Post-Civil War, American distillers finally felt a need to protect their products and assure consumers of quality. Bottlers and rectifiers had been taking distilled whiskey and adding prune juice, other spirits, and even tobacco spit to bottles while still slapping a “bourbon” label on it. In 1897, bourbon distilleries successfully lobbied congress for the Bottled-in-Bond Act of 1897. To get a “Bottled-in-Bond” designation, a whiskey had to be the product of one distillation season of one distiller at one distillery, aged in a federally-bonded warehouse under government supervision for at least four years, then bottled at exactly 100 proof.
Even so, it was a bad time to drink in America, as Prohibition became a reality. Faced with this challenge, distilleries were forced to exploit a loophole that allowed them to profit from “medicinal” whiskey. Throughout Prohibition, six noted whiskey distillers were able to supply “a very sick America” with its bourbon by simply affixing a $3 prescription label to the back of their bottles. (Drinkers, er patients, also had to have a doctor claim they were suffering from one of 27 acceptable “ailments.”) Since few of the smaller, independent distilleries could afford to stay in business during Prohibition and then World War II, this era saw the emergence of big conglomerates. Behemoths like Schenley, Seagram, and National gobbled up many family-run, mom and pop distilleries, putting an end to many legacies and histories.
A Distinctive Product
In 1958, the Bourbon Institute was formed for the sole purpose of trying to make bourbon a unique product of the United States—both to assure a certain standard of quality while preventing foreign imitators from cutting into market share. Lobbying Congress, the Institute pushed to get all tariffs lifted and various laws in foreign countries more favorable to their industry. Congressman James Lindsay, who would later become mayor of New York City, tried to block the declaration. (It was no coincidence he happened to have interests in a Mexican bourbon distillery.) The Bourbon Institute was hoping for the declaration to be passed on April 30, 1964—the 170th anniversary of President George Washington being sworn into office—as bourbon people have always tried to make their product as connected to American history as possible. (Even if they sometimes have to spin a few false yarns.) It took until May 4, 1964, though, for Congress to finally recognize bourbon as a “distinctive product of the United States.” It was now strictly allowed to be produced in America (not just in Kentucky), and nowhere else in the world.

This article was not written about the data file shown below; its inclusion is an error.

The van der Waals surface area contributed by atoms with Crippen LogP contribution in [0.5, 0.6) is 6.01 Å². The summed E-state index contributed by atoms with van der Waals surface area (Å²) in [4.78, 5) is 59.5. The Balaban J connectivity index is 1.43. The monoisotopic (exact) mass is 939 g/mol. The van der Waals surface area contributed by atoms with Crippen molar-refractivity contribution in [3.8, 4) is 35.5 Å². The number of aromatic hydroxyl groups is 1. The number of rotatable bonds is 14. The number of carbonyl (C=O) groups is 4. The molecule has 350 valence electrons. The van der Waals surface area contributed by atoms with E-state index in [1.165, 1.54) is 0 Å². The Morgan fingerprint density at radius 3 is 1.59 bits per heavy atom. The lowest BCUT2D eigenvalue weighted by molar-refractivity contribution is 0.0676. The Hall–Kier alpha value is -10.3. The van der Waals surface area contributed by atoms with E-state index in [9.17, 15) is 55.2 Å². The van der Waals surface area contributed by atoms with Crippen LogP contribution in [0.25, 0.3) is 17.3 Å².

A Battle for Market Share
Nevertheless, by the 1960s, white spirits had taken over our country’s back bars—a devastating blow to the whiskey industry. The bourbon distilleries were forced to create an entirely new product to compete: light whiskey, which had a more neutral profile like vodka. Light whiskey was a disaster, and by the early 1980s bourbon sales had plummeted, the spirit pretty much left for dead.
Jim Beam and Jack Daniels were still fighting the good fight, though, with Jack using their unofficial relationship with Frank Sinatra to try and buoy sales. Maker’s Mark became a very important bourbon at this time, essentially creating the premium bourbon category, while Elmer T. Lee’s Blanton’s (1984) and Booker Noe’s Booker’s (1988) created the first single barrel and small-batch offerings. Initially they flopped domestically, but became huge successes in Japan—a country almost single-handedly generated revenue for the American whiskey industry in the 1980s and early 90s.
Eventually, the bourbon distilleries refocused their attention on their own country’s consumers and it finally worked. Tourism to the “Bourbon Trail” began to take off, as did visits to the annual Kentucky Bourbon Festival. Soon, folks were standing in line for rare bottles, and a bourbon black market had formed to swap the likes of Pappy Van Winkle and George T. Stagg. Despite these successes, there’s always been a struggle for the whiskey market to gain and then maintain market share. It may not be vodka today, but there’s always a less-complex spirit ready to pounce and control the world’s “throat share.” Same game, different opponents—that’s just what it’s like to be a whiskey distiller.